Click here to view and download the Color of Wealth in Miami full report.

Family Needs Calculator (formerly the Self-Sufficiency Standard)

You think Bay Area housing is expensive? Child care costs are rising, too | February 2019

By Karen D’Souza | Bay Area News Group

While most people are fast asleep, Alexis Gasperecz works the graveyard shift at a homeless shelter for veterans. Around 8 a.m., when her shift ends, she leaves to take care of her children, Brielle, 11 months old, and King, 3, until about 6:30 p.m. when her boyfriend Darrin Davis and his mother return from their jobs for the childcare hand-off. By midnight, it’s time for Gasperecz to go back to work. If she’s lucky, she’s squeezed in three or four hours sleep. Click here to read the full article.


Past the Drought op-ed | January 2019

By Aisa Villarosa, Associate Director of Policy and Research

Take your pick of produce from any grocery aisle in the nation, and it’s likely to come from California’s Central Valley.

The Central Valley contains less than one percent of total farmland in the United States; and yet, the region grows nearly half of the country’s fruits, vegetables, and nuts, carrying a total annual value of over $33 billion.[1] This abundance is achieved through the year-round efforts of the Valley’s agricultural workers — thousands of women, men, and children who toil through scorching days and cold nights, with little pay or job protection. Click here to read the full piece.


Past the Drought Report | December 2018

Past the Drought: Overcoming Barriers to Economic Security in California’s Central Valley, a report released by the Insight Center in partnership with the California Asset Building Coalition, examines why so many workers in the Central Valley of California are struggling to afford their basic needs.

 

Race, Gender and Wealth

Video: Racist right-wing media myths allow the racial wealth gap to persist | May 2019

Wealth inequality in the U.S. has been steadily increasing along racial and ethnic lines since the Great Recession, according to a Pew study. White Americans disproportionately enjoy the economic security that wealth affords to people in this country, and right-wing media figures often blame Black people for their lack of financial means. Media Matters spoke with Anne Price, president of the Insight Center for Community Economic Development, where she leads the Closing the Racial Wealth Gap Initiative that elevates the voices of experts of color in national economic debates and policymaking. She dispelled the racist right-wing media myths that link the wealth gap to behavioral pathology and deservedness. Click here to watch the full video.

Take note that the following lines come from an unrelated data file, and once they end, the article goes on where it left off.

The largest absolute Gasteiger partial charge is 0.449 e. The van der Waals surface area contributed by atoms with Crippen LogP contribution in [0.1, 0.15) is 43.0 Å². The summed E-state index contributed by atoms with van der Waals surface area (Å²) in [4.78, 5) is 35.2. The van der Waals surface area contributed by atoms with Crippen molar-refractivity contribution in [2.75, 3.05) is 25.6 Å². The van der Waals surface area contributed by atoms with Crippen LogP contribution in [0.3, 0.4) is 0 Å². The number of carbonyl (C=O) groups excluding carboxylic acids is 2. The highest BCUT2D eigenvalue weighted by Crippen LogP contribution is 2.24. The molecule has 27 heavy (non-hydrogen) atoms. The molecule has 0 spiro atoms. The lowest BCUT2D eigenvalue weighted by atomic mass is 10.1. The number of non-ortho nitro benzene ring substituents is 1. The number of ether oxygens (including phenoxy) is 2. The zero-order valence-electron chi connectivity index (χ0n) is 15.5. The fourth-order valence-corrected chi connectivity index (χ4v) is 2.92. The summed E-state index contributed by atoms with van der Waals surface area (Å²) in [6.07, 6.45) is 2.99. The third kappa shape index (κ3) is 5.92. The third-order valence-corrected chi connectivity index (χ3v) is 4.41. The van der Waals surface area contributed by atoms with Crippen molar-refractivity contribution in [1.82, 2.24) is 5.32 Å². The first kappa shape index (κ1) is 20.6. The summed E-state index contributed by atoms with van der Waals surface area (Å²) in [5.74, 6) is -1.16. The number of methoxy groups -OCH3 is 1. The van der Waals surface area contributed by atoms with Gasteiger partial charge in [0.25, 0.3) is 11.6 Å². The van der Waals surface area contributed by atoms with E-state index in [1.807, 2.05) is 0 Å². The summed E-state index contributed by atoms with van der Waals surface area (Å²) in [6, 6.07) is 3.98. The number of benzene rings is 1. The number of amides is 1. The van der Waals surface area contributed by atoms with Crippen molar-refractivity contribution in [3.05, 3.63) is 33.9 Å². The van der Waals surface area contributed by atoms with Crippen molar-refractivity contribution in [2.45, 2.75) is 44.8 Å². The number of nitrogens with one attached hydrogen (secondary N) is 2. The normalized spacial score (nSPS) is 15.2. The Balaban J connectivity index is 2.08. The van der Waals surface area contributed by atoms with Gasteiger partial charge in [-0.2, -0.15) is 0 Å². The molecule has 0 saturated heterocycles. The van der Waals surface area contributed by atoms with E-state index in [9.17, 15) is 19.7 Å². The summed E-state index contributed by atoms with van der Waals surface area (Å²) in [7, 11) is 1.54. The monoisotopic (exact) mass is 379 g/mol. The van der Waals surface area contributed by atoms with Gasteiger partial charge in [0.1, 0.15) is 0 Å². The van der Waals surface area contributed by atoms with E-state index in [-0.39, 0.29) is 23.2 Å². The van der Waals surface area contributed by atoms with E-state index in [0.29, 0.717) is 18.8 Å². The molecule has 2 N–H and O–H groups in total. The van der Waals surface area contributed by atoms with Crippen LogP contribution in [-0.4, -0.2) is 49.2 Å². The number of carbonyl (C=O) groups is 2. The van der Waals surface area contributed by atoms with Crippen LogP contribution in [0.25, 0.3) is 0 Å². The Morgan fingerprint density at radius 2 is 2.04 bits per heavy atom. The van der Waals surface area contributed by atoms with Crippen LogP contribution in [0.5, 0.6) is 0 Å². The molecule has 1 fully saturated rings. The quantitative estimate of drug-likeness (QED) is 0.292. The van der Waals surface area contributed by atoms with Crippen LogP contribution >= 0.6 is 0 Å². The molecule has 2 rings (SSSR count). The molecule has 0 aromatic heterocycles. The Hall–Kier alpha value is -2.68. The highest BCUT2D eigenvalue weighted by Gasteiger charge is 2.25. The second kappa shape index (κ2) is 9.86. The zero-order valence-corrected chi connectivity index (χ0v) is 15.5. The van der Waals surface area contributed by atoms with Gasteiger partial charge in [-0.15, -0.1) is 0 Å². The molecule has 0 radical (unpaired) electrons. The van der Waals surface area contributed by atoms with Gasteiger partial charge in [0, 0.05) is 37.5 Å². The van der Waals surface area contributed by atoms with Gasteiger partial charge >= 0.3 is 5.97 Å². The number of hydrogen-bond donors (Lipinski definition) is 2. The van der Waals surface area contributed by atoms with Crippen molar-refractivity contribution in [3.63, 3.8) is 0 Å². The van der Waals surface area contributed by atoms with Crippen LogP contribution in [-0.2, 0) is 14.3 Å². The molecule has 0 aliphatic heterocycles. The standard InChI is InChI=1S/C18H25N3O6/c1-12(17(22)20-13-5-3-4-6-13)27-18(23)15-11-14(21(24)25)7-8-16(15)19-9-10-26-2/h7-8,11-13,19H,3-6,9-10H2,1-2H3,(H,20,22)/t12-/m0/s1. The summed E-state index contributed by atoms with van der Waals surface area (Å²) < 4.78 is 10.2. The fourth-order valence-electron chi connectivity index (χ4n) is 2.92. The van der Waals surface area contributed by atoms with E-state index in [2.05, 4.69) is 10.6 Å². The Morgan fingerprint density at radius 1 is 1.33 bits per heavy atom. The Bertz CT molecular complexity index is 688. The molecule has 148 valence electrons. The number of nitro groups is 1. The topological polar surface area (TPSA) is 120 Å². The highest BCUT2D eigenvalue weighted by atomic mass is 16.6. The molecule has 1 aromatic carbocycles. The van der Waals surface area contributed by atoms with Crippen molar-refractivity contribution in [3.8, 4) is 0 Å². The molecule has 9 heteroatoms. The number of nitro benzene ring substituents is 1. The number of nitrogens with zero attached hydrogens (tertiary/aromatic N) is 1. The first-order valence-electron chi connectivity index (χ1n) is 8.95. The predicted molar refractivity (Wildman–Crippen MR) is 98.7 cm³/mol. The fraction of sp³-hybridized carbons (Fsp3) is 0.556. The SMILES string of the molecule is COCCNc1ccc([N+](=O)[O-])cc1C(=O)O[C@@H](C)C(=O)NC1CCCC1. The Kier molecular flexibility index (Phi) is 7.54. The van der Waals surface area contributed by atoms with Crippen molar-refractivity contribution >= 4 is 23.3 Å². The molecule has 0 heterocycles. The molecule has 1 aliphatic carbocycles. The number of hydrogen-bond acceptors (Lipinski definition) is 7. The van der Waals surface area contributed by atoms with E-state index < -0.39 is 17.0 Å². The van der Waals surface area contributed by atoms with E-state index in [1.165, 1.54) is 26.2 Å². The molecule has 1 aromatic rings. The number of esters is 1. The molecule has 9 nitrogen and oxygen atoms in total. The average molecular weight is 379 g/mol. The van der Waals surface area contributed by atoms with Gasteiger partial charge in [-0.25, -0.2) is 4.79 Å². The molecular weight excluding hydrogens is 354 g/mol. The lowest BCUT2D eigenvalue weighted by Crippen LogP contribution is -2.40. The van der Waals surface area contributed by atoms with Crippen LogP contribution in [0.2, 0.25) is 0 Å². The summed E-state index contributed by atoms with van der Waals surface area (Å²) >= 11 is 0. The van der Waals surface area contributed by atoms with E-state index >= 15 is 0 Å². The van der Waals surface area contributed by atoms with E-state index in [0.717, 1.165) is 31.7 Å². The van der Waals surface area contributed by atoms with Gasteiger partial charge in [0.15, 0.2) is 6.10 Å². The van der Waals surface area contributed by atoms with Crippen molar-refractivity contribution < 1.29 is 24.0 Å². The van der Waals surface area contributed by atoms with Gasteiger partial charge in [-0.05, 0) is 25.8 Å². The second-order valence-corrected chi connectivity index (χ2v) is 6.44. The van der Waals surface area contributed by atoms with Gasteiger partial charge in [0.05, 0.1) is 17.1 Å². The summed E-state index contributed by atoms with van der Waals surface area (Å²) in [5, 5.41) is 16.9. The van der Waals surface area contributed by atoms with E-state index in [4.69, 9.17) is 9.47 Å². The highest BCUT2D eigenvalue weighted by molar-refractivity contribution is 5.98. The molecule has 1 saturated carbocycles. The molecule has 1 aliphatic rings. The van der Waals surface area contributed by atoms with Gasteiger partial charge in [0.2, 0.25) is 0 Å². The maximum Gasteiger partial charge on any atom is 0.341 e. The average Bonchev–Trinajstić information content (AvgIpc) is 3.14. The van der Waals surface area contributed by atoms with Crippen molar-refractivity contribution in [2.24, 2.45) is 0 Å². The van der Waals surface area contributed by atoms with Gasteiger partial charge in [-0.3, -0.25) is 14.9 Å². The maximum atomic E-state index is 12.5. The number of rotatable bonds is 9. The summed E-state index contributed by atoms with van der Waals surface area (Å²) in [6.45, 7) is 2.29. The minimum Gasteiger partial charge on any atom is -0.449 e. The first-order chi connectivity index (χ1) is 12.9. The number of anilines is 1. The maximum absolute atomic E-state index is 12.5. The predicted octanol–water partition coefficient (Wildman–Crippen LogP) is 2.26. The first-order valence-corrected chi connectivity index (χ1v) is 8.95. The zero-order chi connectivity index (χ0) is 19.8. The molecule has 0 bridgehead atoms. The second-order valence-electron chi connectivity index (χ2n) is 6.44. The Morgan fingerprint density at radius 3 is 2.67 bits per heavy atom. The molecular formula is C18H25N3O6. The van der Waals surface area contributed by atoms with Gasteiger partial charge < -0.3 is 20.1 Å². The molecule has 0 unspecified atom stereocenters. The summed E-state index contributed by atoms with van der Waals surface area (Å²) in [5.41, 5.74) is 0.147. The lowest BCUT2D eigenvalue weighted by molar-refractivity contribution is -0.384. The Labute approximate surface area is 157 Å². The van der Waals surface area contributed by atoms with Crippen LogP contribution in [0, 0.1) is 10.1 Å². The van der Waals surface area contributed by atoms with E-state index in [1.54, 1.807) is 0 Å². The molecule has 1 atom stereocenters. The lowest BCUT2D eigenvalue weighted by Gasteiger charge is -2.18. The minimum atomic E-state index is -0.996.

Clipped Wings: Closing the Wealth Gap for Millennial Women | March 2019

Today, there are about 40 million millennial women, representing 31.5% of the female population in the U.S. Millennial women do not benefit from many economic policies and systems designed by, and built to meet the needs of, men as primary breadwinners. Millennial women came of age during the Great Recession, the rise of mass incarceration, unprecedented student debt levels, and changing workforce dynamics. All of these factors contribute to the fact that millennial women are 37% more likely than Generation Xers (those born between 1965 and 1984) to be living below the federal poverty line and are more likely to be underemployed or unemployed than previous generations. Click here to read the full report.


Clipped Wings Webinar | November 2018

Too many Millennial women are operating under clipped wings that prevent them from achieving economic security and soaring to their full potential. Existing policies affecting family economic security do not support Millennial women’s rise in educational attainment and resulting student debt burden, nor do they acknowledge the ongoing roles Millennial women play as the primary caregivers for children and other family members. Click here to access the recorded webinar and slide deck.


What we Got Wrong about the Wealth Gap | July 2018